Creating an edible sensory garden for our students
World Autism Awareness week aims to raise awareness about autism and make a difference to the lives of people living with autism across the UK. In this post we share an exciting new project we're working on to develop an edible sensory garden for learners at our specialist autism centre in Harrogate.
Our new garden will provide a safe and relaxing sensory space for students as part of Henshaws Starting Point, a specialist centre for young people with autism.
All the plants in the garden will be edible including a range of herbs and vegetables so the garden is safe for students who have pica. This is a condition that can be associated with some individuals who have autistic spectrum condition which causes them to seek out and eat items with strong flavours which could lead to harm.
For our students with pica, an underdeveloped sense of taste means that they crave strong flavours, especially those with a perfume. We work to satisfy this need through providing food such as rose creams, parma violets and lemon. Students learn how to clean as part of their independence programme, so we also provide natural cleaners such as vinegar and bicarbonate of soda to ensure they can work in a controlled and safe environment.
By creating an edible garden, we are making sure the whole area is a safe place for our students to learn and explore. Students have helped to shop for the plants, which include scented lavender, rosemary and fruit trees.
The garden has been designed using guidelines from the National Autistic Society to ensure it meets the needs of students who may be diagnosed with autism, or have similar characteristics along with wider additional needs. Specialist features will include a safe surface play area with a swing for students who are sensory seekers and enjoy the motion of rocking backwards and forwards, covered seating areas to create sheltered safe spaces and level paths and ramps for accessibility. The garden will also be fitted with artificial turf and lights so students can enjoy the maximum use of it throughout the year.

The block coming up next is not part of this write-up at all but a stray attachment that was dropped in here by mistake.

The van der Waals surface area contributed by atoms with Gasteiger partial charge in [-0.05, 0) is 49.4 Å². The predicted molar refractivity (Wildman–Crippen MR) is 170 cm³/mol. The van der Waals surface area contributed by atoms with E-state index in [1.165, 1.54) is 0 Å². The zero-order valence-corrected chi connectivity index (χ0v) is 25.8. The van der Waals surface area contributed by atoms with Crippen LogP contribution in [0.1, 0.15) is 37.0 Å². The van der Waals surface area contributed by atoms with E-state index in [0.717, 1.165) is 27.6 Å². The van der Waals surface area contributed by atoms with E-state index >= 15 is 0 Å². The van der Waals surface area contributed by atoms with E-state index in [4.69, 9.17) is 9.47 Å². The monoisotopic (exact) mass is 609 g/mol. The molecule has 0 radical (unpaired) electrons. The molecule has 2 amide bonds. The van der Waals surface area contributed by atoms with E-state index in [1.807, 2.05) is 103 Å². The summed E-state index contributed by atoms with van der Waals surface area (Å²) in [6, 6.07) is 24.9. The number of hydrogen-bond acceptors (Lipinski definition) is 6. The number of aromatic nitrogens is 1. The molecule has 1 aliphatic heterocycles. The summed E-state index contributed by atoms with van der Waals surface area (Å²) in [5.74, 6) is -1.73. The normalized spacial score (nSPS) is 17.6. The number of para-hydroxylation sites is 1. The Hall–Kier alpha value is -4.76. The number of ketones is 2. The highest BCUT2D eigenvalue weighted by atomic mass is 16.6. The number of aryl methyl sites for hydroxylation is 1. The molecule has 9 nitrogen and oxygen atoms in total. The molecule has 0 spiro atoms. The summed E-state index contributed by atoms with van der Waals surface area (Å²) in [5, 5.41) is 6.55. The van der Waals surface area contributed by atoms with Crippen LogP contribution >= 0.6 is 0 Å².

We’re very grateful to have the support of ten lovely volunteers from global food and agriculture company Cargill to work on this project. The volunteers, who are mostly based at Cargill’s Thirsk office, have put in hours of hard graft to help the garden to take shape. They put up new perimeter fencing, erected a wooden gazebo and also filled some of the garden’s raised beds with compost.
We’ve also had support from local businesses including Johnsons of Whixley nurseries who are donating an apple tree and a range of edible plants for the garden and Yorwaste with their generous donation of 10 tonnes of compost.
We hope the garden will be ready for our students to access by the summer term. If you’d like more information about our specialist college for young people with disabilities or to book a visit, please visit our college pages.Log in or register to download
We can't do it without you
Henshaws rely on voluntary donations; our work just wouldn’t be possible without people like you. Your support empowers local people living with sight loss and a range of other disabilities to increase their independence, achieve their dreams, and go beyond expectations.